I am becoming disheartened with the recent rash of bailouts coming from the United States government. Although it never seemed like a good idea, people like the secretary of the treasury convinced us that it would be the lesser of two evils. Yes, taxpaying Americans would now be forking over money to financial institutions who made bad decisions and paid executives millions in a heyday that was not too long ago. Some of these institutions were deemed too big to fail. Yet we have seen the results of what has happened when companies like Enron, WorldCom and others went bankrupt. It impacted a lot of people, some went broke, some went to jail. And America survived.
Now taxpaying Americans are being asked to fork over money to automobile corporations who made bad decisions and paid millions in executive bonuses in a heyday that was not too long ago. The United States should not be without domestic automakers. However, they must change the way he did do business and the way they handle their money. The American auto industry cannot and should not go the way of the American television industry. Names like Zenith, Curtis Mathes, and others proudly graced quality television sets over a generation ago. Now, everything is imported. Although, we have grown accustomed to this, I don't believe it would be in America's best interest to let this happen to the auto industry. I'm not really a fan of Toyota, Nissan, Honda, Hyundai, or the rest. However, there may be a day when this would be all I would have to choose from. Whether I liked it or not, I will be driving an import.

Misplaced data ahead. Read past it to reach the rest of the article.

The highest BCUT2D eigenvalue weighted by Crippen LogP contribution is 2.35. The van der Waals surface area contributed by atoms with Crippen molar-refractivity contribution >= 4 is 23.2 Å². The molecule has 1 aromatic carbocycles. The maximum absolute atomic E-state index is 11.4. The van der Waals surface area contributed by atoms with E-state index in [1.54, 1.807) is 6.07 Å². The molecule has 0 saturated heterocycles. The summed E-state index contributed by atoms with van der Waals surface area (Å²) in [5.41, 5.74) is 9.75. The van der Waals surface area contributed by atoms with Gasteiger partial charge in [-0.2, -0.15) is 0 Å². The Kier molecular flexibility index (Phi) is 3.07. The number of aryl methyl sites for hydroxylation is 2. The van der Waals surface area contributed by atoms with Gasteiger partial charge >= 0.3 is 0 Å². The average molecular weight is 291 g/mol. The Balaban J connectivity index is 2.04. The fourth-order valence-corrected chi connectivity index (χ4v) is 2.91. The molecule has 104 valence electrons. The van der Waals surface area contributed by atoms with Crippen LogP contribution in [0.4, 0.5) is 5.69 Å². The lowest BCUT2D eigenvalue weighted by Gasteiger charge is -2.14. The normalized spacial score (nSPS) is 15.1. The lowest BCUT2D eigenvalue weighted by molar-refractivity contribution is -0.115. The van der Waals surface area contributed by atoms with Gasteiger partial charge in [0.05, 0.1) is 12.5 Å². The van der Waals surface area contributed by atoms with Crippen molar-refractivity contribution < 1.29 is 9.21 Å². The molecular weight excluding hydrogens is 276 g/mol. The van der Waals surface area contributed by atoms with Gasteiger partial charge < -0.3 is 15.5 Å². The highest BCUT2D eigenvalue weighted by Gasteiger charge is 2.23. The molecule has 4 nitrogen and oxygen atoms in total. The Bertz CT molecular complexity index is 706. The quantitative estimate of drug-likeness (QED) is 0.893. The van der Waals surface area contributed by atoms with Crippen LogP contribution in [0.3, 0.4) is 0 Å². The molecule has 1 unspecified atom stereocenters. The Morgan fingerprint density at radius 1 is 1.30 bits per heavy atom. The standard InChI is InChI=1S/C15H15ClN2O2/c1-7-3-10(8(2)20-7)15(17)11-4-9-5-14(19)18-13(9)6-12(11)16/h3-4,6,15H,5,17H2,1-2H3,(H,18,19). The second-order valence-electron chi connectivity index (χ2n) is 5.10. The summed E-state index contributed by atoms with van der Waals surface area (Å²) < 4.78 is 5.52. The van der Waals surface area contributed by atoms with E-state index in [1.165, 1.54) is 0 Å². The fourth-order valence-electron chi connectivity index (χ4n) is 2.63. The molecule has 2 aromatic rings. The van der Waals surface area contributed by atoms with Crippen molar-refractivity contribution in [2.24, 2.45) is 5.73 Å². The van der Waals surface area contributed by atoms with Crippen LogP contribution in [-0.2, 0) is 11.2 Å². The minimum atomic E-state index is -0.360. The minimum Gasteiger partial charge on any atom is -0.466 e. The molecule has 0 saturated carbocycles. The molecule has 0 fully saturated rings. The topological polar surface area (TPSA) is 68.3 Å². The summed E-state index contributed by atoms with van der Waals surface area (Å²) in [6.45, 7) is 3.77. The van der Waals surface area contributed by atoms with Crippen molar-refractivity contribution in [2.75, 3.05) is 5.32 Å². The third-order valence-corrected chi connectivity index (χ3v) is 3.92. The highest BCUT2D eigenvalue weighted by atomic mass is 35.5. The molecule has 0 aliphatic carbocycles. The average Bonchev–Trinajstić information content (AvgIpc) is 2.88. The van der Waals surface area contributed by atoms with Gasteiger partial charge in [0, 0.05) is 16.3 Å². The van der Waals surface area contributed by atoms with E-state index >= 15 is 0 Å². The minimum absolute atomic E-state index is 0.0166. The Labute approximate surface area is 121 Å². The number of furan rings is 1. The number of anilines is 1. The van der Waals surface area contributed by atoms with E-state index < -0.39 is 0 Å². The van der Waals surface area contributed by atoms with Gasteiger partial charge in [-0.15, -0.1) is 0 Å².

In questionable economic times, people may not feel confident and go out and buying a car with a commitment to long-term debt. We also may not feel confident buying a product that needs to be stood behind by the manufacturer when the manufacturer may be gone. I at least hope people believe this way. But then, I thought people would not get themselves into mortgages that they could not afford and knew they could not afford when signing on the bottom line.
With the amount the automakers are seeking, would it be more cost effective to just buy each household a medium priced automobile? Doing a bailout is bad enough without having to go back again and again to re-bailout the same people. First they came in private jets. Then they came in hybrids. Perhaps their next gimmick would be to drive to Washington in a used car.
With a plan like that, I can't help but thinking that the oil companies will also be looking to cash in on a bailout. After two months of gasoline that is barely above a dollar and a half a gallon, will Exxon Mobil be driving their used car to Washington saying that this cheap gas has completely eroded the obscene profits that they had enjoyed just a year or so ago? Could it happen? I don't think we envisioned the amount of bailouts that we are now expecting the government to deliver just a few short years ago.